Memory: The Start of a Family Tradtion

In late January of 1966, Central New York was hit with an epic blizzard that shut the area down for days. Here’s a link to some photos taken at the time.

I grew up in a rural area. My aunt, uncle and four cousins lived next door on one side, my grandmother and step-grandfather lived on the other side of us. My uncle and dad couldn’t get to their jobs, so there was lots of family time between efforts to dig out.  Here’s  a photo  of  my  dad  on  the  1934 Ford tractor  and  my  Grandpa  Jim  working  on clearing away  the snow.

It was during the blizzard that two of my family traditions began.

My parents pulled out the flour, sugar, eggs, and such and went on a baking spree. We worked together as a family. I recall my mom unearthing a cookie press she’d never used, finding a recipe for chocolate spritz cookies and using the cookie press to make them. They were wonderful. A pain to make compared to mom’s usual cookies (and my mom baked great cookies!), but worth the effort. And yes, my dad was also involved in the bake-fest.

The first lesson I learned was to always make sure there is a stockpile of food in the house come winter. Ingredients and basics. It’s a lesson I had to remind my son of when he moved out on his own. Even if you keep only cans of soup in the cupboard, make sure you have something to eat. You never know when a storm is going to hit. Which is why you’ll never find me out on the night before a predicted storm scrounging for bread and milk.  I’m always prepared.

The second lesson is that baking together during a snowstorm makes wonderful memories. Now, I didn’t often get to take snow days with my children, but the times I did, we pulled out a box or two of quick bread mix (I am not my mom) and baked together. I used the time to teach them fractions (if the recipe calls for half a cup, how many quarter cups should you use?) and other life skills. Plus we were spending time together. That was the important thing.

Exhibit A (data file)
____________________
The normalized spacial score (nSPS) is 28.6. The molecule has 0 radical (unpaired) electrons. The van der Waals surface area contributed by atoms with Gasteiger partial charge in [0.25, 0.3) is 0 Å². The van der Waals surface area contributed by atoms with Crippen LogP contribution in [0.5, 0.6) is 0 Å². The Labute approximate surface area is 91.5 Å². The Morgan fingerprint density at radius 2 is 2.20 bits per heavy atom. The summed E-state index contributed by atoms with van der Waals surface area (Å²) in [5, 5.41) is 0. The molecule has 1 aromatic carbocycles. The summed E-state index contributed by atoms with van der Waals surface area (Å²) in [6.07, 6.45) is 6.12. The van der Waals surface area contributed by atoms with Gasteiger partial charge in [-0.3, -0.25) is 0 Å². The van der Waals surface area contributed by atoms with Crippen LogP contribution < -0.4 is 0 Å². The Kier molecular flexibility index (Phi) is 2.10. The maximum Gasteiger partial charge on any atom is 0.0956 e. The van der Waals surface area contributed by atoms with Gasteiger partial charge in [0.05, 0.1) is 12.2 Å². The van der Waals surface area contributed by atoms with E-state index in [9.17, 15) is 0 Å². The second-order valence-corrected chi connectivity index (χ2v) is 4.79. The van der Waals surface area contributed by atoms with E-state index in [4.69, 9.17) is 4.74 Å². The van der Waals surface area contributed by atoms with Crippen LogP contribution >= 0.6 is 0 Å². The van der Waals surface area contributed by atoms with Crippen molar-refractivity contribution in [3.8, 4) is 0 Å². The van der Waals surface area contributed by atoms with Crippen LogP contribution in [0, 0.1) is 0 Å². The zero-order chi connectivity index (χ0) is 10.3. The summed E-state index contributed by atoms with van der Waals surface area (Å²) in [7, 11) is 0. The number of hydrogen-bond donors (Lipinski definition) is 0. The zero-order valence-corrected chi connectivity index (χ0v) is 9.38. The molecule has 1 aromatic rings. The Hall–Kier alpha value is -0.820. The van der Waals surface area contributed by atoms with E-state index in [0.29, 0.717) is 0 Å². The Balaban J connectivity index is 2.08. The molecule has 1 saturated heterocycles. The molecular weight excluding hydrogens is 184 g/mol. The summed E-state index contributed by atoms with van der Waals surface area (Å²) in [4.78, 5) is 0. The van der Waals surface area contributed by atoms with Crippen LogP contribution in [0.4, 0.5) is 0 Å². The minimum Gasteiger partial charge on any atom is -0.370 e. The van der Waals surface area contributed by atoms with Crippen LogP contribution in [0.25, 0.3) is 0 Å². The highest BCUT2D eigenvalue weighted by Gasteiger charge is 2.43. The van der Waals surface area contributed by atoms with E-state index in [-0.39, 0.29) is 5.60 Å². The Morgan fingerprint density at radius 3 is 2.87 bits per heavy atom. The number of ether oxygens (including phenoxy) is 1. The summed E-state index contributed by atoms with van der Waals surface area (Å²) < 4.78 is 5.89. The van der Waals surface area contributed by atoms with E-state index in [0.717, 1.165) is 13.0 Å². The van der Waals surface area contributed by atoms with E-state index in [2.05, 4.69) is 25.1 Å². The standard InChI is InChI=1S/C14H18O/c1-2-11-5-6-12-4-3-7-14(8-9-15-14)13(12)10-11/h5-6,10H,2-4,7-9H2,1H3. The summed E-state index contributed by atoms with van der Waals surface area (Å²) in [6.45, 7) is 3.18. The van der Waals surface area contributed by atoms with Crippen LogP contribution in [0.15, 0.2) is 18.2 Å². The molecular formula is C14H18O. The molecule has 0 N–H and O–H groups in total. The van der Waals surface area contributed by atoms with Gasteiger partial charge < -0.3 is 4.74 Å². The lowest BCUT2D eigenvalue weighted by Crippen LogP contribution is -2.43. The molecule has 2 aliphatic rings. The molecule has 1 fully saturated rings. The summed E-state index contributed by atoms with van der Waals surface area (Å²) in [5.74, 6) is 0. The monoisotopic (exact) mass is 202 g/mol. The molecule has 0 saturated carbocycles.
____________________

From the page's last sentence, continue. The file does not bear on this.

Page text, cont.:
I hope their memories are as nice as mine.

Meal: Cheese and Pie Crust

My mom always baked:  bread, cookies, cakes, and pies, all from scratch.

As a child, I didn’t understand why she always made extra pie crust when it was pie day. When I got older,  her secret was revealed.

She would slice cheddar cheese, wrap it up in the “scraps” of pie crust, and bake it along with the pies. It was her secret indulgence. Once I discovered the absolute deliciousness of it, she had to make more.

Something so utterly simple was a real treat.

Musing: Getting Political

I had originally planned a movie review for this week’s blog. I had written about God Bless America, which is a dark comedy. After the events of January 6, I could not review that particular movie at this time with a good conscience.

I work very hard not to be political in my author persona. For today’s blog, I quit trying.

I had taken January 6 off from my Day Job so I could watch the electoral college vote be certified by Congress. Every instinct I had told me something was going to happen. I have not been on social media since July 1st, other than a quick pop on to check on certain friends and family. I couldn’t take the vitriol any longer. I stopped watching the news around that time, too, asking my husband to close the door between our family room and living room when he was watching. I curated my input.